Asthma affects the bronchial tubes, or airways. When someone breathes normally, air is taken in through the nose or mouth and then goes into the trachea (windpipe), passing through the bronchial tubes, into the lungs, and finally back out again.
But people with asthma have inflamed airways that produce lots of thick mucus. They're also overly sensitive, or hyperreactive, to certain things, like exercise, dust, or cigarette smoke. This hyperreactivity causes the smooth muscle that surrounds the airways to tighten up. The combination of airway inflammation and muscle tightening narrows the airways and makes it difficult for air to move through.

What Happens During an Asthma Flare-Up?
More than 23 million people have asthma in the United States. In fact, it's the No. 1 reason kids chronically miss school. And flare-ups are the most common cause of pediatric emergency room visits due to a chronic illness.

Some kids have only mild, occasional symptoms or only show symptoms after exercising. Others have severe asthma that, left untreated, can dramatically limit how active they are and cause changes in lung function.
But thanks to new medications and treatment strategies, kids with asthma no longer need to sit on the sidelines, and parents no longer need to worry constantly about their child's well being.
With patient education and the right asthma management plan, families can learn to control symptoms and asthma flare-ups more independently, allowing kids to do just about anything they want.

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Friday, December 24, 2010

Picky Eaters Tips

Patience and persistence are the tools for parents of a picky eater. Your tenacity to
make nutrition a priority will pay off in the long run as your child grows and
begins to form food associations, preferences and priorities. Your guidance
and role modeling will be a positive and formidable influence. (but you can’t see it rightnow, so hang in there and don’t give up.)

* Don’t despair. That leads to frustration and stress at meal times. That doesn’t help you or the child. Be patient there is no magic solutions because kids, like us adults, have different personalities, tolerance levels, patience, moods etc. So in other words, what works for one child may not work for another.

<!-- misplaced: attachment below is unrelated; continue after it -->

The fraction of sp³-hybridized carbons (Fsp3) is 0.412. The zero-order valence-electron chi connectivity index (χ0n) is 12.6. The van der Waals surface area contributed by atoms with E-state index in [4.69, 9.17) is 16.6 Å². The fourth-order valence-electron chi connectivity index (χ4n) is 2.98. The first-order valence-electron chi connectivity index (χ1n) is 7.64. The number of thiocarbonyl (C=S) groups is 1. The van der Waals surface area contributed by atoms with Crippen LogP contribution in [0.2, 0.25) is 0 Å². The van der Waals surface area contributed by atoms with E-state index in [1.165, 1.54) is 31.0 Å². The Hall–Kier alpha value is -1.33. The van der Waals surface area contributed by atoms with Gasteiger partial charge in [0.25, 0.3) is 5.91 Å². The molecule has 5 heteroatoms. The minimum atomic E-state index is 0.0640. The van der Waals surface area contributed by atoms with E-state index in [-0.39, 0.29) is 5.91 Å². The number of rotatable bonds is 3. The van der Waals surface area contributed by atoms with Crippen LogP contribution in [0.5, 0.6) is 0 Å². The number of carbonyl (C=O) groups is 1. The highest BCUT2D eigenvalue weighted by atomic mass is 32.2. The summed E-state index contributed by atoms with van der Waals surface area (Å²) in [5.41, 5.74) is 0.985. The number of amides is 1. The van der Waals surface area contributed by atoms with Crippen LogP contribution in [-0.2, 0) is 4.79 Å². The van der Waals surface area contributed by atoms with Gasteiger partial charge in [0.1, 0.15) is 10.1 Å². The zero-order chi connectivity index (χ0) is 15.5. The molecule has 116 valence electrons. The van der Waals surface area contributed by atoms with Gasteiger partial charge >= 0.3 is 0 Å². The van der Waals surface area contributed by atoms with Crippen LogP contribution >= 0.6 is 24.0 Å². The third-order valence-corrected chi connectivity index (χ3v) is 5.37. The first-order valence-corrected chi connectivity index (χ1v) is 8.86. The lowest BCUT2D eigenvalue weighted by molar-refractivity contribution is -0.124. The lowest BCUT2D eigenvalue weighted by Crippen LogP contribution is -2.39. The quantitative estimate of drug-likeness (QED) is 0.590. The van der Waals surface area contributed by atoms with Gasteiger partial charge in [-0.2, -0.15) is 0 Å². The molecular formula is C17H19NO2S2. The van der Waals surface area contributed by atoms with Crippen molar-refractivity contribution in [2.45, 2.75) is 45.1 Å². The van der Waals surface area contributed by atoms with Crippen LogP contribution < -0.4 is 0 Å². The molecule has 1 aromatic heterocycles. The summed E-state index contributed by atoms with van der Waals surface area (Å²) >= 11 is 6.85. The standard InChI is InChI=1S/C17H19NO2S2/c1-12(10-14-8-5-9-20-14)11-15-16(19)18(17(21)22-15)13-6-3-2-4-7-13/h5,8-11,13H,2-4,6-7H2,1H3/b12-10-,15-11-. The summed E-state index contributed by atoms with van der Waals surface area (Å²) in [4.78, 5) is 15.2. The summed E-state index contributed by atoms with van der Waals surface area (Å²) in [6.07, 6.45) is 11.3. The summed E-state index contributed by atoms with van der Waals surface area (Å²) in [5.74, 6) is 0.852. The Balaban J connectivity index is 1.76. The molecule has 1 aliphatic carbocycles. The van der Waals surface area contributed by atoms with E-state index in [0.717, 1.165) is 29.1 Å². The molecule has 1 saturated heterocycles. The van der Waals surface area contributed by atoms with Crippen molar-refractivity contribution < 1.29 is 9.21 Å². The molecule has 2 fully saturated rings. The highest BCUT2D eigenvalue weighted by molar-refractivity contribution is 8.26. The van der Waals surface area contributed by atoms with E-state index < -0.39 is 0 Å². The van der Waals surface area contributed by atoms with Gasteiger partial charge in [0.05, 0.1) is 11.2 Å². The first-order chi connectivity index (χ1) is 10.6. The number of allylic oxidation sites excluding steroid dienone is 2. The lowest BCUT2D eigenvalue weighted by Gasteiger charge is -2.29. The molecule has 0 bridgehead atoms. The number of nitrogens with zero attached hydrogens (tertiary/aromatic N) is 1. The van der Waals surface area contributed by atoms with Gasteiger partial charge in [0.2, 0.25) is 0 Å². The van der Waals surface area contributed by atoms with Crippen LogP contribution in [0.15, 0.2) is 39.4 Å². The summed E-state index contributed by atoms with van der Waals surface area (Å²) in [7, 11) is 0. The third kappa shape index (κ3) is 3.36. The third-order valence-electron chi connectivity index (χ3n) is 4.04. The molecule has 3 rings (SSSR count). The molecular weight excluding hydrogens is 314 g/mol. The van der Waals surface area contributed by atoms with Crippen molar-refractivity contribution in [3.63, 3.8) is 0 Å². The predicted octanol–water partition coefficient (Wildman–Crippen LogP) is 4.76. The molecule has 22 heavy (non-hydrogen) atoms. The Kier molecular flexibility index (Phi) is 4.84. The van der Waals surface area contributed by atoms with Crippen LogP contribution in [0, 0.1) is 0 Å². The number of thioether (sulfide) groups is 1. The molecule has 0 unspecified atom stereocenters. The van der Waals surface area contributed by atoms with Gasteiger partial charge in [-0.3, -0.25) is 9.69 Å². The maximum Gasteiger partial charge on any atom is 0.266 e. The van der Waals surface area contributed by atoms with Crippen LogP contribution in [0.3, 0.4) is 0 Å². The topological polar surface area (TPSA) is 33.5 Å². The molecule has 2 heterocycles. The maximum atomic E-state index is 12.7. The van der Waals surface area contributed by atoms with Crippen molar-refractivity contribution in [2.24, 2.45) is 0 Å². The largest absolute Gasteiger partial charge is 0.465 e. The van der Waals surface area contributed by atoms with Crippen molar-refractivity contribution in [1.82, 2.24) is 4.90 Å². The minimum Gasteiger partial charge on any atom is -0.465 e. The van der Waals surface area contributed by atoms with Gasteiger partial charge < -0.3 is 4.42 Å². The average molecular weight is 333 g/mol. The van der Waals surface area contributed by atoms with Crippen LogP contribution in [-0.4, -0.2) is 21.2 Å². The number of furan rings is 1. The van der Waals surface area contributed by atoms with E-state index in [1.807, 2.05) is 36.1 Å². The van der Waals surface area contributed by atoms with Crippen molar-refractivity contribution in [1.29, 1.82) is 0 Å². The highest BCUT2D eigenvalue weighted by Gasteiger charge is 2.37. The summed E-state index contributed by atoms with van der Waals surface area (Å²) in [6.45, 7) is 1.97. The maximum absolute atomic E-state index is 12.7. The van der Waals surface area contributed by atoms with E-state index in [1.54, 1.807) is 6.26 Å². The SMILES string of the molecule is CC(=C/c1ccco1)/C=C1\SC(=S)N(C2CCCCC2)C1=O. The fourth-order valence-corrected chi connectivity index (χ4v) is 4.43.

*Introduce one new food at a time. Introduce it with another food they enjoy.
* Don’t make your child clean their plate. Forget that old fashioned way of thinking. We now
know that kids, especially under five, have a good sense of their hunger. They will stop eating when they are full. The portion size they were given may be too much for them.

* Avoid bribing please! ie “If you eat your vegetables, you can have dessert later.” Think about the message that will send to your child. Dessert- reward, fun, happy, success.
Vegetables, not fun, requires a condition in order to eat them, Multiple studies have shown that bribing kids doesn’t promote good healthy food preferences in the long run.

* Just try to offer them one bite of the healthy food they don’t want to eat. If your child refuses, don’t give up or get mad. It just means they won’t try it today but that does not mean
forever. Keep bringing that vegetable back to mealtime every several days or so.

* Take advantage of other activities to expose your child to healthy foods outside of mealtime. Have them help you pick out the vegetables and fruits at the grocery store, or better yet, at the farmers market, Maybe the farmer will tell your child how they grew it. Let them help prepare the foods. I know I have said this before, but it can take kids 15 exposures before their
curiosity is piqued enough to try a new food.

* Be a fun healthy eating role model. The kids are watching you and paying attention. Pile on those veggies on your plate
and let them know how delicious it is. A little extra acting is
okay. You have an audience! It’s okay for kids to have a dessert or high sugar, high fat food once in awhile. Avoid completely eliminating a food they enjoy. It will only make them want it more. Instead, teach your child how these foods are good to have once in a while. Help them learn to eat small portions of these kinds of foods. We have to be realistic. Being healthy is about moderation, balance and portion sizes. There is room in a child’s diet for all kinds of foods. Some every
day and other once in while. When there are independent tweens/teens they will be making their own food choices. Home is a chance to teach children good eating habits and that includes teaching them about these high sugar foods and high fat foods.

* Avoid letting your child snack all day long. If they aren’t very hungry at mealtime they are
less likely to try new foods.
* Make the foods interesting. Jazz up those vegetables and fruits. Kids love dipping foods, so how about adding a low fat dip for their vegetables or fruits. Serve them their vegetable with a vegetable made of into a picture or funny face. Just image theirfaces when they sit down and see a happy smile made of celery, carrots and cucumbers. Make fruits and vegetables a fun event for kids. Have them color their plate with the food item. See if they can name the different colors. You can come up with different games using fruits and vegetables that can peak their interest about the food.
* If you find a couple of vegetables that they do like, well, it is okay to repeatedly serve
them. Just continue to introduce one new food at a time.
* To add more nutrition for that stubborn picky eater who absolutely refuses to eat vegetables or fruits, be creative. You can add vegetables into some of their favorite meals. Dice them finely and add these
healthy foods to their favorite meatloaf, stew, soup, casserole dish or
pasta.